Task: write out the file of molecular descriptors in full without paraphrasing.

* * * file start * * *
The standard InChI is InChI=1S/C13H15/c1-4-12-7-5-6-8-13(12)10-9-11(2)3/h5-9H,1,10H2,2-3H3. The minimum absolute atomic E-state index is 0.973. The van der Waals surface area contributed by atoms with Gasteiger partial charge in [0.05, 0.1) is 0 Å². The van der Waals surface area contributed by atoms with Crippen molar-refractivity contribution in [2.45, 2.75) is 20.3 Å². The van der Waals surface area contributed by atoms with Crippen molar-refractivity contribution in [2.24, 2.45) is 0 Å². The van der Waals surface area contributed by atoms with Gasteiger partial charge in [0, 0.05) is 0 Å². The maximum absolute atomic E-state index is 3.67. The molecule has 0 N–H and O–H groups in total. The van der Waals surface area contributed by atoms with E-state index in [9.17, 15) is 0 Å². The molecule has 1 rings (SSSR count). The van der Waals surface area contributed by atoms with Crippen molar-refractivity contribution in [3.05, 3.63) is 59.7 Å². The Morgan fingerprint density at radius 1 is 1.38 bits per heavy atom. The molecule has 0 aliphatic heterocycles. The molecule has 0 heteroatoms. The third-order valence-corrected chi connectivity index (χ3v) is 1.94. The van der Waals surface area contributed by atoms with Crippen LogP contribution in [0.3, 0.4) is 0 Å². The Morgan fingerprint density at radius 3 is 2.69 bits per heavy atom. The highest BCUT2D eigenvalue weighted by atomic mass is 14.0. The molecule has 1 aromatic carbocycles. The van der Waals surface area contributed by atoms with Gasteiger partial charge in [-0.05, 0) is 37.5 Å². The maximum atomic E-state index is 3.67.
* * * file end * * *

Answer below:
The standard InChI is InChI=1S/C13H15/c1-4-12-7-5-6-8-13(12)10-9-11(2)3/h5-9H,1,10H2,2-3H3. The minimum absolute atomic E-state index is 0.973. The van der Waals surface area contributed by atoms with Gasteiger partial charge in [0.05, 0.1) is 0 Å². The van der Waals surface area contributed by atoms with Crippen molar-refractivity contribution in [2.45, 2.75) is 20.3 Å². The van der Waals surface area contributed by atoms with Crippen molar-refractivity contribution in [2.24, 2.45) is 0 Å². The van der Waals surface area contributed by atoms with Gasteiger partial charge in [0, 0.05) is 0 Å². The maximum absolute atomic E-state index is 3.67. The molecule has 0 N–H and O–H groups in total. The van der Waals surface area contributed by atoms with E-state index in [9.17, 15) is 0 Å². The molecule has 1 rings (SSSR count). The van der Waals surface area contributed by atoms with Crippen molar-refractivity contribution in [3.05, 3.63) is 59.7 Å². The Morgan fingerprint density at radius 1 is 1.38 bits per heavy atom. The molecule has 0 aliphatic heterocycles. The molecule has 0 heteroatoms. The third-order valence-corrected chi connectivity index (χ3v) is 1.94. The van der Waals surface area contributed by atoms with Crippen LogP contribution in [0.3, 0.4) is 0 Å². The Morgan fingerprint density at radius 3 is 2.69 bits per heavy atom. The highest BCUT2D eigenvalue weighted by atomic mass is 14.0. The molecule has 1 aromatic carbocycles. The van der Waals surface area contributed by atoms with Gasteiger partial charge in [-0.05, 0) is 37.5 Å². The maximum atomic E-state index is 3.67.